My mother died when I was a little kid and life went on. Well, our lives, and life was good back in the day. My family lived complacently in an orange house within the Portland-area. I was the kid sister to a brother who doesn’t really care for public recognition, so I’ll just share that he was once known as “Eddie Spaghetti, Are Your Meatballs Ready?” at our childhood bus stop.
Our childhood was part Banquet Salisbury Steak TV Dinners, part Hong Kong Phooey and Superfriends. We jumped our bikes over garbage cans and toilet papered the neighbor’s homes. We played Mad Libs, Red Rover, and Kick the Can with our friends. But our life in the mid-1970s wasn’t all rich Corinthian leather and disco.
I suffered some slight angst. My sibling rivalry turned on my jealousy of Eddie’s super cool toys. I had Baby Beans, Silly Putty, and a Lemon Twist, but he had stuff worth popping a wheelie for.
My brother had an Erector Set in a red metal case, and for some reason, that red metal box was very desirable to me. I remember carrying it while strutting my stuff up and down our cul-de-sac in my Bee Gees t-shirt. I always hoped someone would ask what important things I was up to. No one ever asked, and I frustrating knowing I couldn’t pass the set off as my own since I was just a “stupid” girl.
My brother could build countless creations with all those metal parts: 6V motor, tools, instructions, and more.
The words on the side of the box were so tempting. It read: Choking Hazard- Small Parts. Not for children under 3 yrs. I cleverly swallowed a rubber pulley just to see if the warning was a bluff. I washed it down with a warm Fresca and waited to wrap up the experiment.
My brother let me join him and his Erector Set sometimes and we always seemed to be building a bridge. The bridge had no name, no destination, or purpose, it was just a bridge on my brother’s floor surrounded by sunshine yellow walls. We didn’t care about the 1976 Montreal Olympics blaring downstairs; we played our Jaws soundtrack louder as we worked the girders and gears.
There were hundreds of pieces, painstakingly screwed together into a sturdy structure. When we finished for the day I was told to “go away and leave it alone.” So of course I felt the urge always to pop in for a slight tinker and adjustment while he was gone to Boy Scouts that night.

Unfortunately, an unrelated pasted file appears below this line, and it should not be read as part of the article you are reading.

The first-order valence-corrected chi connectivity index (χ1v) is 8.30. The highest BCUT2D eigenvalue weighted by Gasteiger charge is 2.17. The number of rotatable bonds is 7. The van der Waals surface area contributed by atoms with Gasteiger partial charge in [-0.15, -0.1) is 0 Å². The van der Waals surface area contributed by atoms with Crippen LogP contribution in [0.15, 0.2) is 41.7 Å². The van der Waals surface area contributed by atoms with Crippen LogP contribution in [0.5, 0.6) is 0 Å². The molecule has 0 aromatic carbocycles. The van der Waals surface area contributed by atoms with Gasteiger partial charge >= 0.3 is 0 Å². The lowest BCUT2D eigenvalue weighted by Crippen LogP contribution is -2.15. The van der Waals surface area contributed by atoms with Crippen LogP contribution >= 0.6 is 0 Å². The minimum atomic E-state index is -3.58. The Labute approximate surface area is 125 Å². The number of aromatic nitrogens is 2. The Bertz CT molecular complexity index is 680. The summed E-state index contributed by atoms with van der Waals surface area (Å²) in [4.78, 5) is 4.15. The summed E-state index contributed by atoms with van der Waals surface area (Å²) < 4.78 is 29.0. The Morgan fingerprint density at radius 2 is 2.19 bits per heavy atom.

One morning my brother was intensely contemplative at the breakfast table. I was sure this would be the day that the bridge would finally lead somewhere. We downed our second bowls of Post Super Sugar Smacks cereal then he announced that he had other plans for the day and I was not allowed in his room. He had a new playmate, more muscular than most.
Stretch Armstrong had arrived! For several post-bicentennial summers, boys everywhere were testing the endurance of Stretch and his enemies. Stretches limbs would harden though or get small cracks in them, and the miracle stretch-enabling goop would leak out. He had failed to live up to his name. I thought he looked like a sissy and was more drawn to his brother, Evil X-ray Wretch Armstrong. But he wasn’t too evil for our Catholic household.
He also had GI Joe with the Kung Fu Grip. Joe’s soft, pliable hand was formed perfectly for holding a pair of binoculars, or something fierce like a bayonet. I couldn’t resist and snuck a dainty, glittery Barbie clutch purse into his grip. That really cheesed my brother’s crackers.
I was in Eddie’s shadow growing up, even with my Cindy Brady pigtails. So I resorted to sabotage. I would slip into the garage and sandpaper his sleek-shaped Pinewood Derby car that he had been working on with our father. But I would also throw his football around in the backyard and hope that he’d notice. I’d eat the Twinkies instead of the cupcakes because that was his favorite choice in the Hostess Snack Pack which we kept in the Crock-pot.
My favorite memories of living in that orange house are from the first summer we moved in. It was a carefree time and all seemed okay. My brother did not know how much I admired and adored him, and it wasn’t just about his toys. He wasn’t silly nilly. He was just a great brother.